Mary Ann Shadd Cary

Portrait of Mary Ann Shadd Cary, Library and Archives Canada

Portrait of Mary Ann Shadd Cary, Library and Archives Canada

Mary Ann Shadd Cary was an anti-slavery activist, Canada’s first Black newspaper publisher, and an advocate for women’s rights. The eldest daughter of free parents and supporters of the Underground Railroad, she opened a school for Black children in the slave state of Delaware. When the Fugitive Slave Act of 1850 was passed, many escaped slaves and freed Blacks, including Shadd Cary, sought refuge in Canada. She lived first in Windsor, opening a school and establishing the Provincial Freeman newspaper, with the motto “Self-Reliance is the True Road to Independence.” In 1854, she moved to Toronto, where she met her husband and continued her work in publishing, writing and teaching.

Shadd Cary attended and spoke at conferences on abolition, integration, and the welfare of Black communities in both Canada and the United States. In 1855, she spoke as a delegate at the Philadelphia Colored Convention and was so persuasive that she was given an additional 10 minutes to speak.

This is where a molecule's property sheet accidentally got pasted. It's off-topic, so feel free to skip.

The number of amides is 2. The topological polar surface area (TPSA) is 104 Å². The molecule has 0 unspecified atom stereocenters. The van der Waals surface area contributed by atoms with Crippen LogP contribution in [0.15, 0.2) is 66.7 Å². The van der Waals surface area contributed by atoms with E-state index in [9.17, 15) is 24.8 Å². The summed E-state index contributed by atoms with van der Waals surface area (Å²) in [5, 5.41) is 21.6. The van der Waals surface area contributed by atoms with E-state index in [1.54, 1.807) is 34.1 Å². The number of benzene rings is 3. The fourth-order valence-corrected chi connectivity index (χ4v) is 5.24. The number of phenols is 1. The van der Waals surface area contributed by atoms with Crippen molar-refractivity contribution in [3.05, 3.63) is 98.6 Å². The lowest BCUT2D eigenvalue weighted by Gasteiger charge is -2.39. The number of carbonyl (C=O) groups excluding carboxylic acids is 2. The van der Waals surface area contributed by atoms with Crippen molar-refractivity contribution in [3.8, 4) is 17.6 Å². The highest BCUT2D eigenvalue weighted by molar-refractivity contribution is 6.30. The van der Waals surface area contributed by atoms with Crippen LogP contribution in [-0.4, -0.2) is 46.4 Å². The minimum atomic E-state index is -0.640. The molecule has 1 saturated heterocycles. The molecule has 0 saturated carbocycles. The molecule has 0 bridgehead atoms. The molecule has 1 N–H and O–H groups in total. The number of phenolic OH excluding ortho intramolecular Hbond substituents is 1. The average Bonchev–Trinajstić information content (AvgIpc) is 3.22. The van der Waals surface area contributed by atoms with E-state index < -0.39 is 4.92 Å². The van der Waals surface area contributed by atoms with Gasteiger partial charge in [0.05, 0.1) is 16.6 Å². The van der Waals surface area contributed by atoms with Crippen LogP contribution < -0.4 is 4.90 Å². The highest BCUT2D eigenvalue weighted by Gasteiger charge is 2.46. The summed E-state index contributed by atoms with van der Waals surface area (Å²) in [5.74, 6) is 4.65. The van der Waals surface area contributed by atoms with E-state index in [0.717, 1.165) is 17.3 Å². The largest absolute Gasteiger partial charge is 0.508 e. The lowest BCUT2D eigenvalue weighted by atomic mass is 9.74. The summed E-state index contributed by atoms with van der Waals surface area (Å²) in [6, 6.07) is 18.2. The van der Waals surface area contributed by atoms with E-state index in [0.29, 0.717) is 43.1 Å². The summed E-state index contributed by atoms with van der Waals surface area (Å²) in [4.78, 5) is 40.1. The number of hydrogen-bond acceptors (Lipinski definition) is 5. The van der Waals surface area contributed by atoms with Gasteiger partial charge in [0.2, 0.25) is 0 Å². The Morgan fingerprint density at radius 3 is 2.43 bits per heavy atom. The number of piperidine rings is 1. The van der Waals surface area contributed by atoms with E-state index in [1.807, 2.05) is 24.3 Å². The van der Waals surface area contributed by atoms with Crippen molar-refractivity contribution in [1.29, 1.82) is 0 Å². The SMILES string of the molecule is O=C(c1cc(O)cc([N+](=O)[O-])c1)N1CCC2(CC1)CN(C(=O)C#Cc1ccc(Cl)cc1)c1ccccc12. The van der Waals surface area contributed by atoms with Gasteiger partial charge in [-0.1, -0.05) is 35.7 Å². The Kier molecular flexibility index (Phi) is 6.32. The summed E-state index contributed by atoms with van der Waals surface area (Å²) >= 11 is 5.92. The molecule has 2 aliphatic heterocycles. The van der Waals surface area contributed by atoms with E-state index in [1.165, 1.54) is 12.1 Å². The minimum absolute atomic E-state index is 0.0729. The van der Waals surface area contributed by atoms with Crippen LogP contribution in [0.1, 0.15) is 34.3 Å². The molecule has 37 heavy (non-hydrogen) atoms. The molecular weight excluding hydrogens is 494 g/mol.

Widowed with children by 1860, she returned to the United States in 1863 to recruit Black soldiers for the Union army during the American Civil War. After the war, she remained in the United States, teaching and continuing her civil rights activism. In 1883, she became the first Black woman to earn a law degree from Howard University.

As part of the digital version of this exhibition, Heritage Toronto is pleased to include the film, Mary Ann Shadd Revisited: Echoes from an Old House, produced by Allison Smith, about a collection of letters to and from the African American abolitionist during her time in Canada. To learn more about the film, please read Allison’s reflections on the website


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